North American Porcupine

ZOO LOCATION: Rocky Mountain Wild


Lifespan: 6 to 10 years

Wild Diet: Leaves, bark, twigs and green plants

Zoo Diet: Monkey chow, grain, alfalfa and vegetables

Predators: Fisher (black marten), cougar, coyote and bobcat

SSP: no

IUCN Status: Least Concern


Habitat/Range: Found in forests, deserts and grasslands throughout western North America

Characteristics: North American Porcupines are quill bearing rodents with a blunt snout, short legs and long curved claws on their feet. The second largest of all rodents, they are about 27 in. long not including a muscular 8 in. tail. They can weigh up to 40 lbs. The most distinguishing characteristic of Porcupines are their quills. These quills, which are actually modified hairs, are black-tipped and yellowish. Each individual animal has 15,000-30,000 stiff, barbed spines about three inches long that can be detached easily and become painfully embedded in the skin of an attacker. Not only do they inflict painful wounds, but they also work into the skin and may cause death if they puncture vital organs or if the wounds become infected.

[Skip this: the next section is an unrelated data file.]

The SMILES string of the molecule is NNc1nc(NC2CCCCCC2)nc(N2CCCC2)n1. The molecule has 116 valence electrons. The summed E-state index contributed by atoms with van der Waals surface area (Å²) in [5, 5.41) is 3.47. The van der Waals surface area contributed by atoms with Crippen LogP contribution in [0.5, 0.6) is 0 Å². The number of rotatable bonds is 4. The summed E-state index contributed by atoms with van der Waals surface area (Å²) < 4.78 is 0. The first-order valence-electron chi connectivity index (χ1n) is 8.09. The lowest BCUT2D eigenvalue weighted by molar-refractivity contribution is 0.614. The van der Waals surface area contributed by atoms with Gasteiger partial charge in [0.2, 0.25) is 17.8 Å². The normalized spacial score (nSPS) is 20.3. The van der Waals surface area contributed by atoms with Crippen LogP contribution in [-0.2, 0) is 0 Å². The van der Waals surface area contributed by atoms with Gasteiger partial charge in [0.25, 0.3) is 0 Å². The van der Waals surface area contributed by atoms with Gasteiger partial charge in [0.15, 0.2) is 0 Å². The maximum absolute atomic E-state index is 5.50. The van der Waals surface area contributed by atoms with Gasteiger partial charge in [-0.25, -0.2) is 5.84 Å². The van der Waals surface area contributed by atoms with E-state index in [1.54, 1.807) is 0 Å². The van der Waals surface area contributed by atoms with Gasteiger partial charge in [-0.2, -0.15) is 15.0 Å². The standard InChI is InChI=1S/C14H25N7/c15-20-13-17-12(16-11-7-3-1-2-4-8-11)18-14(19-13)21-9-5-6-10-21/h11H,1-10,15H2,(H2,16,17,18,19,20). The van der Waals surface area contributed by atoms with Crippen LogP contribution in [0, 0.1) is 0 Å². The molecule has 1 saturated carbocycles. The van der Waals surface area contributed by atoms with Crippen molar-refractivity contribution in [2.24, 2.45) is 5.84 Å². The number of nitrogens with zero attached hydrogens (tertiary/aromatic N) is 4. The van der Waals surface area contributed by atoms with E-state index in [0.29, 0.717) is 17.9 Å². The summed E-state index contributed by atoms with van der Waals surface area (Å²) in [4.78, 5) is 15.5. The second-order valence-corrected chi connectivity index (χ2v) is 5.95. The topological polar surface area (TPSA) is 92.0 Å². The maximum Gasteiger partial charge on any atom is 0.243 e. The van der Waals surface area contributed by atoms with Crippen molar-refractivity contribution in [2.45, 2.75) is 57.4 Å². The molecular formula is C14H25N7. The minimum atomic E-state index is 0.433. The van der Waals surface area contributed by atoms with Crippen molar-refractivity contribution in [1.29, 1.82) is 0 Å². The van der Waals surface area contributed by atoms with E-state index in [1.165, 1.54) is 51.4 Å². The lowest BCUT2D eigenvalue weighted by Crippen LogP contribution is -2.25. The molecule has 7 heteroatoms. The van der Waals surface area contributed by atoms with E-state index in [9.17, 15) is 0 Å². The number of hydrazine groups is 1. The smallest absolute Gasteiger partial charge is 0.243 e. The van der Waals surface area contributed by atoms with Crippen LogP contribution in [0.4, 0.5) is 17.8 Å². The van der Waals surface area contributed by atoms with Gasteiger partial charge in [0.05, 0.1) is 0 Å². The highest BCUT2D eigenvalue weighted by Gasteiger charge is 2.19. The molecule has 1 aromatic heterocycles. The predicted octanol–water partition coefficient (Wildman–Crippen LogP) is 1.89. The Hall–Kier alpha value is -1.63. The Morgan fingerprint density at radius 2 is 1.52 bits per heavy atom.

Behavior: Porcupines are usually solitary and nocturnal. When threatened porcupines may spin quickly, raise their quills and slap their tail but they cannot shoot the quills as popular beliefs suggest. They are otherwise fairly slow animals and are not typically aggressive.

Reproduction: Being solitary, porcupines only come together for breeding season, November through December. One or two young are born after a gestation of about 200 days. They young are born with soft quills, which harden within the hour. Their eyes are open at birth and they begin eating solid food after 2 weeks. Young porcupines may nurse for up to five months.

Conservation: Porcupines are often described as pests. They seek out salt and will chew on tools left outside (because of the sweat on them). They are also hunted for their meat. This species is listed as Least Concern because of its wide distribution, presumed large population, and because it is unlikely to be declining at the rate required to qualify for listing in a threatened category.


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